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Chicago’s De La Salle Institute celebrated Chinese New Year with Cultural Division, TECO in Chicago
Chicago’s De La Salle Institute celebrated Chinese New Year with Cultural Division, TECO in Chicago
Chicago’s De La Salle Institute celebrated Chinese New Year with Cultural Division, TECO in Chicago

 

A Chinese class of 37 students, taught by Mr. Josh Wang, from Chicago’s De La Salle Institute, visited the Cultural Division of the Taipei Economic and Cultural Office in Chicago on February 15th to celebrate Chinese New Year.  They received a warm greeting from the hosts, General Baushuan Ger and Director Kuo Chen Chen.

 
General Ger and Director Chen first welcomed each student, and wished everyone a Happy Year of the Snake, to which the students responded with some newly-learned Chinese New Year greeting phrases. The group discussed Taiwan’s cultural and Chinese New Year customs and responded to the students’ eager and endless questions. Afterwards, they held a trivia contest in which General Ger and Director Chen asked students questions about Taiwan, the Lantern Festival and Chinese New Year. Students vied with one another for who could answer correctly first for an award of small prizes and red envelopes from the hosts. By the end of the game, all the students had a better understanding of Taiwan and Chinese New Year.
 
Afterwards, the Cultural Division put on the vibrant film, “A Night of Magic, the Lantern Festival in Taiwan”, which showed tableaus such as Taiwan’s picturesque Lantern Festival and images of colorful fireworks exploding from the former tallest building in the world, Taipei 101. The film also vividly introduced the origin and history of Chinese New Year, one segment of which depicted the life story of a 100 year old expert craftsman of lanterns. This broadened the students’ knowledge of Taiwan to more than just knowing Chinese New Year customs, to also include a comprehension of Taiwan’s economic transformation to economic prosperity. After students enjoyed light refreshments prepared by the Cultural Division, everyone took a group photo to conclude the visit.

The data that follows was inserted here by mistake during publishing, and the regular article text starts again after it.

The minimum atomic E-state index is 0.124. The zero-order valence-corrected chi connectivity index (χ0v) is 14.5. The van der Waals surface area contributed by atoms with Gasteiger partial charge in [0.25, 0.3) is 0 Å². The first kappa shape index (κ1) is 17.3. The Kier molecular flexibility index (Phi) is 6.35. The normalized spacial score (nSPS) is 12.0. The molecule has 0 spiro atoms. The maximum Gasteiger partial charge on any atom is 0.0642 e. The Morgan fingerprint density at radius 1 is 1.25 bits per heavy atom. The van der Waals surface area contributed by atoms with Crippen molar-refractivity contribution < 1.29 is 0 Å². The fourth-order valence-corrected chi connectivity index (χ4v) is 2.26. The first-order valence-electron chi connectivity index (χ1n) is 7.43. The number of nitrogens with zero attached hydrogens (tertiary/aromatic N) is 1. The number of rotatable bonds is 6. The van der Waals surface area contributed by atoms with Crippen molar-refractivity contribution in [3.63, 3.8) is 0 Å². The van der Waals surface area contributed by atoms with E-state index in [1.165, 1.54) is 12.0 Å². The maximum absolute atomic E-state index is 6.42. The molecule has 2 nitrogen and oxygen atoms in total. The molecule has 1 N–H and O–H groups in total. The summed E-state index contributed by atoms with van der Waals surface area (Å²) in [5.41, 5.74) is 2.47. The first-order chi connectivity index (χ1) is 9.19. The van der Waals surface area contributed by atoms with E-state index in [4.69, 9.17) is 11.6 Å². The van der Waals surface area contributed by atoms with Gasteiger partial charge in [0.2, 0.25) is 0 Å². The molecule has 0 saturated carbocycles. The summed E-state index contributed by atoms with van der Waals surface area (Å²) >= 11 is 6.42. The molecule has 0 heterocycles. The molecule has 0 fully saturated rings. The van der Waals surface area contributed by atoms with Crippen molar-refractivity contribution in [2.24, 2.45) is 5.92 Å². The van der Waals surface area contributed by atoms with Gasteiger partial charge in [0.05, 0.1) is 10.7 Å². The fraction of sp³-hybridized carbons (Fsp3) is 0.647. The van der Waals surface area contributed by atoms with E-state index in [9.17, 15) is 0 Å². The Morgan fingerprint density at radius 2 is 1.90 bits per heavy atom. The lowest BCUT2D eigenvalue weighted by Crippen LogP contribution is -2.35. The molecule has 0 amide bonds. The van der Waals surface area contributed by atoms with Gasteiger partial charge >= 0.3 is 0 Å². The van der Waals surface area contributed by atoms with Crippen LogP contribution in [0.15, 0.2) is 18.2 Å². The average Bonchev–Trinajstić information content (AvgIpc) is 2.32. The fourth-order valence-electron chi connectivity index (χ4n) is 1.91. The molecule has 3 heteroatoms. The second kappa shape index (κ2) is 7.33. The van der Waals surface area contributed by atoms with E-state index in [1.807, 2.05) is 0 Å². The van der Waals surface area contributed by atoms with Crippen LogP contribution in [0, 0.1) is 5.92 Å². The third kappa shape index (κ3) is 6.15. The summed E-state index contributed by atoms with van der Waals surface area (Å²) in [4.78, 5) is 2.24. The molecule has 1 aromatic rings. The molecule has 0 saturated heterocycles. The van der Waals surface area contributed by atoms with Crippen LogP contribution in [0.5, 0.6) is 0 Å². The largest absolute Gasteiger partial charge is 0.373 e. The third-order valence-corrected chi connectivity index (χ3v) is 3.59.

Mr. Wang, currently a math and Chinese teacher at De La Salle Institute, expressed that all the students he brought to visit today had already studied Chinese for one to two years and had a strong interest in Chinese culture. He believes that the Chinese language’s position in the world is on the ascendancy; in the U.S., interest in learning Chinese is already on par with other languages. In his opinion, Taiwan’s teaching of Chinese language and culture has a number of unique and special characteristics. It has a special blend of modern and traditional elements, is freely expanding, and has diverse cultural characteristics. This gives Taiwan a potential foothold to take the dominant position on the Chinese language stage. He suggested that Taiwan should grasp this opportunity by establishing with every foreign teaching organization a cultural exchange and cooperative teacher training program. In this way, Taiwan can use Chinese language education as a means to strengthen Taiwan’s status and international visibility.